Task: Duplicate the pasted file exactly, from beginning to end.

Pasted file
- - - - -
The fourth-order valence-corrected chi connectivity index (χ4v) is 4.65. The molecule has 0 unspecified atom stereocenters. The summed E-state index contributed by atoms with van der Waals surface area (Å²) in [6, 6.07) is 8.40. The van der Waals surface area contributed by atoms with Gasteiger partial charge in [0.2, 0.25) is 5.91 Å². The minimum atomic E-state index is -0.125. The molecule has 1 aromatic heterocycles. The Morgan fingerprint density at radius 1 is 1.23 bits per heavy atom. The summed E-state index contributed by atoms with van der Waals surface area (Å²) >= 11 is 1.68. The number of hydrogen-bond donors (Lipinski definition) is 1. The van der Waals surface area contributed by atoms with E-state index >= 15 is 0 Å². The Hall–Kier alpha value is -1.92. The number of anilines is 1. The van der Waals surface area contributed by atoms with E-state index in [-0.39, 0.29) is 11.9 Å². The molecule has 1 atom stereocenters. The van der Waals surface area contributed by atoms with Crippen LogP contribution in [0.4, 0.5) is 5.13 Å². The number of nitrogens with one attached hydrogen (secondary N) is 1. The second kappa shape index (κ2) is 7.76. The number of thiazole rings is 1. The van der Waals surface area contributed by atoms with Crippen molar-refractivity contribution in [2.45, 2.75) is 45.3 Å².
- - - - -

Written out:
The fourth-order valence-corrected chi connectivity index (χ4v) is 4.65. The molecule has 0 unspecified atom stereocenters. The summed E-state index contributed by atoms with van der Waals surface area (Å²) in [6, 6.07) is 8.40. The van der Waals surface area contributed by atoms with Gasteiger partial charge in [0.2, 0.25) is 5.91 Å². The minimum atomic E-state index is -0.125. The molecule has 1 aromatic heterocycles. The Morgan fingerprint density at radius 1 is 1.23 bits per heavy atom. The summed E-state index contributed by atoms with van der Waals surface area (Å²) >= 11 is 1.68. The number of hydrogen-bond donors (Lipinski definition) is 1. The van der Waals surface area contributed by atoms with E-state index >= 15 is 0 Å². The Hall–Kier alpha value is -1.92. The number of anilines is 1. The van der Waals surface area contributed by atoms with E-state index in [-0.39, 0.29) is 11.9 Å². The molecule has 1 atom stereocenters. The van der Waals surface area contributed by atoms with Crippen LogP contribution in [0.4, 0.5) is 5.13 Å². The number of nitrogens with one attached hydrogen (secondary N) is 1. The second kappa shape index (κ2) is 7.76. The number of thiazole rings is 1. The van der Waals surface area contributed by atoms with Crippen molar-refractivity contribution in [2.45, 2.75) is 45.3 Å².